EU in crisis: Hungary teams up with Poland to force hammer blow to European Commission

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In a move that has massively increased tensions within the EU and humiliated Commission President Ursula von der Leyen, Hungarian Prime Minister Viktor Orban has made it clear he will oppose a push to federalism in Europe which in his view will end democratic accountability and destroy national identities.

Mr Orban issued a statement after the Hungarian Constitutional Court overruled the controversial European Court of Justice (ECJ) which had demanded it open its borders to immigrants from outside the EU.

The decision by Hungary to prevent illegal immigration has been one of the few routes blocked across Europe to the English Channel with thousands of illegal migrants attempting to get to the UK after crossing the EU.

Mr Orban, who is preparing for an election in April where his party could lose power to a new coalition, claimed that European law was leading to the “disintegration of traditional communities” and right of people to a homeland.

He went on: “Ultimately, in terms of fundamental rights, Europeans today have no right to their country, their language, their culture, their family and their God.

“The decision of the Constitutional Court of Hungary takes a stand against this.

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“It takes an upended human rights system and sets it back on its feet.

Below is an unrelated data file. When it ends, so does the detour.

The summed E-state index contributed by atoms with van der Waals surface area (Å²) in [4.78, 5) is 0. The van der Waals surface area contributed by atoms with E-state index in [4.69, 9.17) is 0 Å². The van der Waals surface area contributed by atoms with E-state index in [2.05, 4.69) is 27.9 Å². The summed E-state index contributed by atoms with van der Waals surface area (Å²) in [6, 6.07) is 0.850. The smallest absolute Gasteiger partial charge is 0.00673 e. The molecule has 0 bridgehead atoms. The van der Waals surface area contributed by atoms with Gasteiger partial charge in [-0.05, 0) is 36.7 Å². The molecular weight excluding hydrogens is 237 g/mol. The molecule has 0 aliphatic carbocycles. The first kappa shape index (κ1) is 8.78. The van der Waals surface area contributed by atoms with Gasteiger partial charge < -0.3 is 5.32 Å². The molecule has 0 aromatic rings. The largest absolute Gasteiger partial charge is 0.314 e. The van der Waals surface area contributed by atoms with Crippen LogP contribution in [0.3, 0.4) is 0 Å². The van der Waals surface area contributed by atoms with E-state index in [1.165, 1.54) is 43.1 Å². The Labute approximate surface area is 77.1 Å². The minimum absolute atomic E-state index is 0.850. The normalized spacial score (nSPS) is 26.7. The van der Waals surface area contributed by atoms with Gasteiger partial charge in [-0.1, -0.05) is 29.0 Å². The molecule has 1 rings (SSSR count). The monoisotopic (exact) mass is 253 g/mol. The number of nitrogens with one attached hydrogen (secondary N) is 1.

“It is in this light that we should read what the decision says about the powers of the European Union and the sovereignty of Hungary.”

And in a direct threat to Brussels, he added: “The Hungarian state has a duty to prevent serious violations of individuals’ identity – even if such violations come from a ruling by the Court of Justice of the European Union or from deficiencies in the EU’s exercise of power.

“The traditional social environment of people living in Hungary must not be allowed to change without a democratic mandate and oversight by the state.”

The insistence that ECJ rulings should have precedence over domestic courts was one of the reasons that British voters backed Brexit in the EU referendum.

Hungary has now joined Poland, whose constitutional court concluded in October that domestic law had primacy over EU law in October.

The Polish decision caused a row within the EU with the European Commission and European Parliament threatening to throw Poland out of the EU or withhold funds.

Now Hungary has joined its fellow Eastern European country in resisting attempts to create an EU superstate, the prospects of a major split have increased.

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